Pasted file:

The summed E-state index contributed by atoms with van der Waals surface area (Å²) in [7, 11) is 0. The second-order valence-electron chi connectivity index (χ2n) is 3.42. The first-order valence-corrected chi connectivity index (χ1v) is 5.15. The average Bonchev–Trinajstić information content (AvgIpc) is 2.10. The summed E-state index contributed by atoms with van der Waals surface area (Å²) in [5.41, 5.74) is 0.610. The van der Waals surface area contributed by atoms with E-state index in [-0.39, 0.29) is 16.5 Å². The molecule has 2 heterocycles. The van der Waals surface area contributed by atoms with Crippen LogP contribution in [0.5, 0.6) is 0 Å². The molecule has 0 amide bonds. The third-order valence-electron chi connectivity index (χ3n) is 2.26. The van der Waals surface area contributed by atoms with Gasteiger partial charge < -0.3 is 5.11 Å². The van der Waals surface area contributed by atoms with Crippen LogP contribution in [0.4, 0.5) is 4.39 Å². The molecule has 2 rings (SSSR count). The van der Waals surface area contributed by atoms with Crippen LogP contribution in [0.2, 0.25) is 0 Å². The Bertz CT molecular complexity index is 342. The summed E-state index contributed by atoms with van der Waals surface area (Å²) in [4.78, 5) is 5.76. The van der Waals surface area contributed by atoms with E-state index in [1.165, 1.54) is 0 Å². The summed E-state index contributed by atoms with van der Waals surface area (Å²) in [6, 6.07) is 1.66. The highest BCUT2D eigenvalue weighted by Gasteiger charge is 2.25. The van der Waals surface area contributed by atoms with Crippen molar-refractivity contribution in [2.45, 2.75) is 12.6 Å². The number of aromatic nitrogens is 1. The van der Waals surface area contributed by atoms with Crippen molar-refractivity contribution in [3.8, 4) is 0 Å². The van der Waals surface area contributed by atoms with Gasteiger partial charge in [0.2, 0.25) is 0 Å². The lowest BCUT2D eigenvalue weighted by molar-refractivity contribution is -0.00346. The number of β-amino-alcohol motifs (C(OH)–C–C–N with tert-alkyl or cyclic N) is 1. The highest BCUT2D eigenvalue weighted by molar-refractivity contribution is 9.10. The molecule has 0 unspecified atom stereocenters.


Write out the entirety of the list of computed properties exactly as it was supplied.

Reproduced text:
The summed E-state index contributed by atoms with van der Waals surface area (Å²) in [7, 11) is 0. The second-order valence-electron chi connectivity index (χ2n) is 3.42. The first-order valence-corrected chi connectivity index (χ1v) is 5.15. The average Bonchev–Trinajstić information content (AvgIpc) is 2.10. The summed E-state index contributed by atoms with van der Waals surface area (Å²) in [5.41, 5.74) is 0.610. The van der Waals surface area contributed by atoms with E-state index in [-0.39, 0.29) is 16.5 Å². The molecule has 2 heterocycles. The van der Waals surface area contributed by atoms with Crippen LogP contribution in [0.5, 0.6) is 0 Å². The molecule has 0 amide bonds. The third-order valence-electron chi connectivity index (χ3n) is 2.26. The van der Waals surface area contributed by atoms with Gasteiger partial charge < -0.3 is 5.11 Å². The van der Waals surface area contributed by atoms with Crippen LogP contribution in [0.4, 0.5) is 4.39 Å². The molecule has 2 rings (SSSR count). The van der Waals surface area contributed by atoms with Crippen LogP contribution in [0.2, 0.25) is 0 Å². The Bertz CT molecular complexity index is 342. The summed E-state index contributed by atoms with van der Waals surface area (Å²) in [4.78, 5) is 5.76. The van der Waals surface area contributed by atoms with E-state index in [1.165, 1.54) is 0 Å². The summed E-state index contributed by atoms with van der Waals surface area (Å²) in [6, 6.07) is 1.66. The highest BCUT2D eigenvalue weighted by Gasteiger charge is 2.25. The van der Waals surface area contributed by atoms with Crippen molar-refractivity contribution in [2.45, 2.75) is 12.6 Å². The number of aromatic nitrogens is 1. The van der Waals surface area contributed by atoms with Crippen molar-refractivity contribution in [3.8, 4) is 0 Å². The van der Waals surface area contributed by atoms with Gasteiger partial charge in [0.2, 0.25) is 0 Å². The lowest BCUT2D eigenvalue weighted by molar-refractivity contribution is -0.00346. The number of β-amino-alcohol motifs (C(OH)–C–C–N with tert-alkyl or cyclic N) is 1. The highest BCUT2D eigenvalue weighted by molar-refractivity contribution is 9.10. The molecule has 0 unspecified atom stereocenters.